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Quote:
Originally Posted by ESRwannabe View Post
Vanguard figures that a 70/30 stock/bond portfolio can generate 4% on top of inflation, i.e. no draw down of capital.

4% on top of inflation, long term, not every single year


any stochastic analysis will show that fund having at least one trial return under inflation every year in the projection period
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Old 08-20-2015, 01:46 PM   #7
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Originally Posted by ERD50 View Post
That doesn't sound right. A 4% WR will draw down capital in many historical paths.

Reference, link?

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https://personal.vanguard.com/us/fun...FundIntExt=INT
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Old 08-20-2015, 01:51 PM   #8
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Originally Posted by ESRwannabe View Post
yes and the fund went down yesterday.

"The Managed Payout Fund targets an annual distribution rate of 4%. To accomplish this, the fundís portfolio managers aim to adjust the fundís overall asset allocation over time with an emphasis on sustaining its monthly payouts, keeping pace with inflation, and preserving capital over the long term."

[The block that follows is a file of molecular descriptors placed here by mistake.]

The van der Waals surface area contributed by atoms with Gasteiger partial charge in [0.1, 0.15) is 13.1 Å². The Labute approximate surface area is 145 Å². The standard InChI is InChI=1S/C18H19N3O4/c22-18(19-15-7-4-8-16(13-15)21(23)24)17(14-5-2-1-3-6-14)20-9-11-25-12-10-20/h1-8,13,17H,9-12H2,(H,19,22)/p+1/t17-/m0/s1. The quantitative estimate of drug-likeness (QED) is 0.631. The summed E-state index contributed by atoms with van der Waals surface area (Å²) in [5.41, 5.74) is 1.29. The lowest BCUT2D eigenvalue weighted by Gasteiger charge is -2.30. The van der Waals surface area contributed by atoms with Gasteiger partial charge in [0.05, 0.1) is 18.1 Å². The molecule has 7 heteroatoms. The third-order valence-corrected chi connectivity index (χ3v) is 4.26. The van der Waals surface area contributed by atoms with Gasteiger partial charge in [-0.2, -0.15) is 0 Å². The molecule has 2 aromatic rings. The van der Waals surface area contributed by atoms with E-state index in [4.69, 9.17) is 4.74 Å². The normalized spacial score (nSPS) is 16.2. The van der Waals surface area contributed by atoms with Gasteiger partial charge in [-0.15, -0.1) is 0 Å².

it's a goal, not a certainty - looks like a good fund though!
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Old 08-20-2015, 04:20 PM   #9
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Quote:
Originally Posted by rafapark View Post
.....
4%
Then Allocation
45% equities/65% fixed

and so on. ....
45/65 is cheating.

Check this out. https://retirementplans.vanguard.com...estEggCalc.jsf

If I try different AAs at 4% WR (35/65, 40/60, 30/70) it doesn't change the result very much. So pick one that you are comfortable with.
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Old 08-20-2015, 06:19 PM   #10
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In the past, I've seen similar graphs which typically show the "sweet spot" some where around 35 to 40% stocks vs bonds. The BIG difference is the potential for the surviving (after 30 years) portfolio amount. Most 30 year runs lead to much larger remainders for those who have more stock in the port. BUT, survivability doesn't seem much affected by having relatively less stock IIRC. Most here are much more astute about these things, so YMMV.
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Old 08-20-2015, 06:33 PM   #11
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I've done several along those lines, using FIRECALC. Here's the last one Asset Allocation & SWR History Revisited. And an earlier variation Withdrawal Rates, Failure Rates, Asset Allocation to Equities.

However, the OP left off duration/how many years in retirement, another of several inevitable uncertainties. It can't be simply reduced to WR vs AA (or returns).